John’s words reveal his understanding that Jesus is identified with the servant in the prophecy of Isaiah: here is one who was hidden until the time chosen by God, like a sword in its scabbard or an arrow in its quiver, hidden in the hand of God.
Here is the one called not simply to restore the tribes of Israel, but to be a light to the nations, and to make a covenant with all the peoples.
In these words we hear the same Spirit which spoke by Simeon the prophet when he held the infant Jesus in his arms and declared that here was ‘A light to lighten the gentiles and the glory of thy people Israel,’ words echoed whenever the canticle ‘Nunc dimittis’ is spoken or sung in Church.
John the Baptist understands that his mission is complete: the Lord has revealed to him the one for whom he came to prepare the way, and now he points the way for his own disciples.
They follow Jesus, first addressing him as ‘Rabbi’ – teacher, but when Andrew goes to find his brother he has already understood that this is the Saviour. Simon his brother comes and finds that Jesus knows him and calls him by his name – and then gives him a new name , Peter, the rock, as a sign of what God is going to do through him.
And this is what we, the church, are called to do, as once John the Baptist and Andrew the fisherman did: to bring people to Jesus.
The Bible and our worship and liturgy teach this, and we are called by name to bear witness in our lives and in our dealings with one another.
For who can believe that the human race is alone able to save the world? Amen, come Lord Jesus.

Will you come and follow me if I but call your name?
Will you go where you don’t know , and never be the same?
Will you let my love be shown,
Will you let my name be known,
Will you let my life be grown in you,
And you in me?

Will you leave yourself behind if I but call your name?
Will you care for cruel and kind,
And never be the same?
Will you risk the hostile stare,
Should your life attract or scare,
Will you let me answer prayer in you,
And you in me?

Will you let the blinded see if I but call your name?
Will you let the prisoners free,
And never be the same?
Will you kiss the leper clean
And do such as this unseen,
And admit to what I mean
In you, and you in me?

Will you love the ‘you’ you hide
If I but call your name?
Will you quell the fear inside
And never be the same?
Will you use the faith you’ve found
To reshape the world around
Through my sight, and touch, and sound
In you, and you in me.

Lord, your summons echoes true
When you but call my name.
Let me turn and follow you
And never be the same.
In your company I’ll go
Where your love and footsteps show.
Thus I’ll move, and live, and grow in you,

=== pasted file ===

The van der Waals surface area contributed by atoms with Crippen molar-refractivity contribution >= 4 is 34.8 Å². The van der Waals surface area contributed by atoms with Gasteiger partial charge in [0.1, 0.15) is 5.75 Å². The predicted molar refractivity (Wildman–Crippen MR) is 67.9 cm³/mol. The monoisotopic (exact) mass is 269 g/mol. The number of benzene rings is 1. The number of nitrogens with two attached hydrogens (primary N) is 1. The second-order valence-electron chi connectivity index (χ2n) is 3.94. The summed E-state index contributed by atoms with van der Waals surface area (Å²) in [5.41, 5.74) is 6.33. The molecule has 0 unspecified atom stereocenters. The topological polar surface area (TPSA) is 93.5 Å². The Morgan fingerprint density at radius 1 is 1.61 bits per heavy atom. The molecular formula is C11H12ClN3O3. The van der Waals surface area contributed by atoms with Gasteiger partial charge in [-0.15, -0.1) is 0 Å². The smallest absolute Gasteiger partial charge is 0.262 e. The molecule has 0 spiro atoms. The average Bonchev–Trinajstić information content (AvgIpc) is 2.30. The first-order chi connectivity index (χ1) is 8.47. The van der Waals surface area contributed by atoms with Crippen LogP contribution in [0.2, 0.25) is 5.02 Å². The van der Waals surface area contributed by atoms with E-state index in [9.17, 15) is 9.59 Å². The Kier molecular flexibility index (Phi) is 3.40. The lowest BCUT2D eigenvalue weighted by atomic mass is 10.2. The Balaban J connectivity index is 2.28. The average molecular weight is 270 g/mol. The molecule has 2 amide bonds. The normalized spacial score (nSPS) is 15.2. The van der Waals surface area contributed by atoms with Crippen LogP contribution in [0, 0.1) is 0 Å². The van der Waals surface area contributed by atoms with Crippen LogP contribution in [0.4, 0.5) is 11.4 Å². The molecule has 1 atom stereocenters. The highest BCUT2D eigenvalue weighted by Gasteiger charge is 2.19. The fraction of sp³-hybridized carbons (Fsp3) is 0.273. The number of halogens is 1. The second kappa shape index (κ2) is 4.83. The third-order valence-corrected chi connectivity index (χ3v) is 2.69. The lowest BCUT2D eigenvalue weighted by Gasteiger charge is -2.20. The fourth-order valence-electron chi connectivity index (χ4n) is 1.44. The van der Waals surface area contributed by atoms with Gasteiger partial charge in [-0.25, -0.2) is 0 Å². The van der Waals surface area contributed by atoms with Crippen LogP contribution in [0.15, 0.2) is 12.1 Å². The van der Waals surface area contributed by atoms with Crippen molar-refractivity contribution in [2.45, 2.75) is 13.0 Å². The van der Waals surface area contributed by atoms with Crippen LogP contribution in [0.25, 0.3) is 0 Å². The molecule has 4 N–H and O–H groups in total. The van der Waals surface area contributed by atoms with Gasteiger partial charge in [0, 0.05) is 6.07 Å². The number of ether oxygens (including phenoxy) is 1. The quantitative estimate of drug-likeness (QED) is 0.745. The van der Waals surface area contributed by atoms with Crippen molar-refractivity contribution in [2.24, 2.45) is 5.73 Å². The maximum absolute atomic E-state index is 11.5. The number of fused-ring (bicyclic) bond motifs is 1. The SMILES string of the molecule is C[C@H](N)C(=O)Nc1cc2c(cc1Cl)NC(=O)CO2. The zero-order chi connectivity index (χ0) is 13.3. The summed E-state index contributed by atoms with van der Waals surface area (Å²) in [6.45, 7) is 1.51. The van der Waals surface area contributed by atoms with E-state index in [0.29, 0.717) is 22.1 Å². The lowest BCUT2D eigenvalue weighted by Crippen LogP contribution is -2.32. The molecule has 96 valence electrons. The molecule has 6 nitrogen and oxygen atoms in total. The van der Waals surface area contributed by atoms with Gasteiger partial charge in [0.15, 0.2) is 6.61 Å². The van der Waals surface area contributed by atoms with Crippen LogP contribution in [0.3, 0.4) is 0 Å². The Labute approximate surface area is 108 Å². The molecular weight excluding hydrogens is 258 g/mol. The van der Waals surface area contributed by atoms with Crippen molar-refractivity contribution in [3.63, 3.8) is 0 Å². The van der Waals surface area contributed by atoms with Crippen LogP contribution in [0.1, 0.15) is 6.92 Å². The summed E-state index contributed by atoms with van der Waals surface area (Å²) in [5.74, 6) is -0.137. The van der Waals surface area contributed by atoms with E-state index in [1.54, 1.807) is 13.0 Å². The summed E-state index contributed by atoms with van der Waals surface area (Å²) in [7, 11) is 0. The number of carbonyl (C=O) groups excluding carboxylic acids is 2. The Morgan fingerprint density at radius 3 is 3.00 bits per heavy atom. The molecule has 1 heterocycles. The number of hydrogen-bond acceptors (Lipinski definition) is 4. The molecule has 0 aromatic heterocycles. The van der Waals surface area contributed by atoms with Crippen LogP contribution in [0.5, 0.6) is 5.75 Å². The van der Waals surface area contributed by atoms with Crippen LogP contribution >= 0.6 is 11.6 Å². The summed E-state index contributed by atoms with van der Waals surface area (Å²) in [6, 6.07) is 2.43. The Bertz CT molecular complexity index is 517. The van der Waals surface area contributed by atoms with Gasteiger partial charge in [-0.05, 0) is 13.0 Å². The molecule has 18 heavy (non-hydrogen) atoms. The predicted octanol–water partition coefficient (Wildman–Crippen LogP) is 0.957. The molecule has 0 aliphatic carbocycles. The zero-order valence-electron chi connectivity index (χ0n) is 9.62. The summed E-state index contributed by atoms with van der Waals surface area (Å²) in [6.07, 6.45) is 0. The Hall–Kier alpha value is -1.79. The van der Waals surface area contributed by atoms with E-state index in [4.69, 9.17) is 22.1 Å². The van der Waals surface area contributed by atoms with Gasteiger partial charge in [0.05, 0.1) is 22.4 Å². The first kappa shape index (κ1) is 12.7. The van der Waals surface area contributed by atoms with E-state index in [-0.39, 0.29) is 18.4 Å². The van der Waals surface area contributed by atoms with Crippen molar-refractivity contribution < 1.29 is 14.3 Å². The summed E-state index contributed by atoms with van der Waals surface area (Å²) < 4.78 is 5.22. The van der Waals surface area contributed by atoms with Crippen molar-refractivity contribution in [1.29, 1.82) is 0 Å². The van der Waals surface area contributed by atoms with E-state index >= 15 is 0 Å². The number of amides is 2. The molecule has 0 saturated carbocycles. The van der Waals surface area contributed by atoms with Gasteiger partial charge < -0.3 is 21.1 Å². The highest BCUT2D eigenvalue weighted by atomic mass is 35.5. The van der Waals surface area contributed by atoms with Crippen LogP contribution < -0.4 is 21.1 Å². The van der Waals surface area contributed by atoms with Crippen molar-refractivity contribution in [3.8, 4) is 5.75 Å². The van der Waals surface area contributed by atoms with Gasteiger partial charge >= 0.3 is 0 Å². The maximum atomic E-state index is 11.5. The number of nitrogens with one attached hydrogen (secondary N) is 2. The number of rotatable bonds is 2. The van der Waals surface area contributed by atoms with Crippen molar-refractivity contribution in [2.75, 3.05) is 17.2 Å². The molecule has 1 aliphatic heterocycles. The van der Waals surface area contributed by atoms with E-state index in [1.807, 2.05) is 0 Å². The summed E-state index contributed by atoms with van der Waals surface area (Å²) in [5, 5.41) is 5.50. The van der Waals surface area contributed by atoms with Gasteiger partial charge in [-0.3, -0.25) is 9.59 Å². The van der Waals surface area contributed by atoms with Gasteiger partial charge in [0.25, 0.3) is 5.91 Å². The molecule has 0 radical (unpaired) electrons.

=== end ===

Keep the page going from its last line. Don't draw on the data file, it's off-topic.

And you in me.

Colours of Day

Colours of day dawn into the mind,
The sun has come up, the night is behind.
Go down in the city, into the street,
And let’s give the message to the people we meet.

So light up the fire and let the flame burn,
Open the door, let Jesus return.
Take seeds of his Spirit, let the fruit grow,
Tell the people of Jesus, let his love show.

Go through the park, on into the town;
The sun still shines on, it never goes down.
The light of the world is risen again;
The people of darkness are needing our friend.

Open your eyes, look into the sky,
The darkness has come, the sun came to die.
The evening draws on, the sun disappears,
But Jesus is living, and his Spirit is near.

8th January 2023. 1st Sunday of Epiphany
Prayer for today:
O God, who by the leading of a star manifested your only Son to the people of the earth: mercifully grant that we, who know you now by faith, may at the last behold your glory face to face; through Jesus Christ your Son our Lord. Amen.

Among those who are sick we pray for Steven Winter, Tom Cowing, Alison Tweddle, Daniel Bradley, Prue Critchley, Heather Brooks, Ned Ryan, Suzie Dent, Nick Cook, Jane Bristow, Christina Baldwin, Lorraine Dodd, Kathleen Lee, Carol McKendrick, Roy Walker, Stuart Bell, Maggie Bennett , Hayley Gennery, Elizabeth Sambell, Katherine Patterson, Heather Loughead, John and Gwyneth Wilde .

Among those who have died recently we remember David Lamb and pray for all his family .

Isaiah 60: 1-6
The prophet addresses Zion: Arise, shine; your light has come and the glory of the Lord has risen upon you. Though darkness cover the earth and its peoples, the Lord will arise upon you; his glory shall appear over you. Nations will come to your light, and kings to the brightness of your dawn..
Look up! Look around you: they gather and come to you.
Your sons will come from far away, and your daughters will be carried in their nurses’ arms.
Then you will see, and be radiant; your heart shall rejoice, for the riches of the sea and the wealth of nations will be brought to you; camels without number from Midian and Sheba will cover the land. They will bring gold and frankincense, and proclaim the praises of the Lord.

Psalm 72
1 Give the king thy judgments, O God,
and thy righteousness unto the king’s son.
2 He shall judge thy people with righteousness,
and thy poor with judgment.
3 The mountains shall bring peace to the people,
and the little hills, by righteousness.
4 He shall judge the poor of the people,
he shall save the children of the needy,
and shall break in pieces the oppressor.
5 They shall fear thee as long as the sun and moon endure,
throughout all generations.
6 He shall come down like rain upon the mown grass:
as showers that water the earth.